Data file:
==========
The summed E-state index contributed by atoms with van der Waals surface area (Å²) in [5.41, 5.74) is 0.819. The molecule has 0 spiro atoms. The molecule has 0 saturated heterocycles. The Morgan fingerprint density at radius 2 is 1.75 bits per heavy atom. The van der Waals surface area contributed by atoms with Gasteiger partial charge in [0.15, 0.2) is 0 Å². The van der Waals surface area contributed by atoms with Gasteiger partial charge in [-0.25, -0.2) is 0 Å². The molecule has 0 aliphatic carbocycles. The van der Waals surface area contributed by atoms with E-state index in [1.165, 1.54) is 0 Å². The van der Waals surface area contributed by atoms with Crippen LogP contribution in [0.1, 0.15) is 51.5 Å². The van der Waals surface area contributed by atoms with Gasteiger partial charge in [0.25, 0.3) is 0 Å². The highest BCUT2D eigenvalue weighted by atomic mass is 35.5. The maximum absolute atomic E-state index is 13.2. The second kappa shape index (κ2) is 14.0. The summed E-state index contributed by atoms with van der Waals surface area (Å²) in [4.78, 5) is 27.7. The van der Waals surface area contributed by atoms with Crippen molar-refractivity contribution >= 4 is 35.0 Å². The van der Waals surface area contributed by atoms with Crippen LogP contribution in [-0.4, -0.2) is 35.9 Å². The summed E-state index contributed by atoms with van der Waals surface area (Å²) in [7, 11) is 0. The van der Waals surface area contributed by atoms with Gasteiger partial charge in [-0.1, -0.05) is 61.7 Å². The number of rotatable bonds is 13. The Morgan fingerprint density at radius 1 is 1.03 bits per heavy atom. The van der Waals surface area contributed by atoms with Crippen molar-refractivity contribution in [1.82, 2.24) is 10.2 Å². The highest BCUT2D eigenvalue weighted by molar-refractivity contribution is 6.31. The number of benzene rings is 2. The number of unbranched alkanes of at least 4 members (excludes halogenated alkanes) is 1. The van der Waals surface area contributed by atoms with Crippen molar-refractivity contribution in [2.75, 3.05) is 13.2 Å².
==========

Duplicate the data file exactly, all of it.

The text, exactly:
The summed E-state index contributed by atoms with van der Waals surface area (Å²) in [5.41, 5.74) is 0.819. The molecule has 0 spiro atoms. The molecule has 0 saturated heterocycles. The Morgan fingerprint density at radius 2 is 1.75 bits per heavy atom. The van der Waals surface area contributed by atoms with Gasteiger partial charge in [0.15, 0.2) is 0 Å². The van der Waals surface area contributed by atoms with Gasteiger partial charge in [-0.25, -0.2) is 0 Å². The molecule has 0 aliphatic carbocycles. The van der Waals surface area contributed by atoms with E-state index in [1.165, 1.54) is 0 Å². The van der Waals surface area contributed by atoms with Crippen LogP contribution in [0.1, 0.15) is 51.5 Å². The van der Waals surface area contributed by atoms with Gasteiger partial charge in [0.25, 0.3) is 0 Å². The highest BCUT2D eigenvalue weighted by atomic mass is 35.5. The maximum absolute atomic E-state index is 13.2. The second kappa shape index (κ2) is 14.0. The summed E-state index contributed by atoms with van der Waals surface area (Å²) in [4.78, 5) is 27.7. The van der Waals surface area contributed by atoms with Crippen molar-refractivity contribution >= 4 is 35.0 Å². The van der Waals surface area contributed by atoms with Crippen LogP contribution in [-0.4, -0.2) is 35.9 Å². The summed E-state index contributed by atoms with van der Waals surface area (Å²) in [7, 11) is 0. The van der Waals surface area contributed by atoms with Gasteiger partial charge in [-0.1, -0.05) is 61.7 Å². The number of rotatable bonds is 13. The Morgan fingerprint density at radius 1 is 1.03 bits per heavy atom. The van der Waals surface area contributed by atoms with Crippen molar-refractivity contribution in [1.82, 2.24) is 10.2 Å². The highest BCUT2D eigenvalue weighted by molar-refractivity contribution is 6.31. The number of benzene rings is 2. The number of unbranched alkanes of at least 4 members (excludes halogenated alkanes) is 1. The van der Waals surface area contributed by atoms with Crippen molar-refractivity contribution in [2.75, 3.05) is 13.2 Å².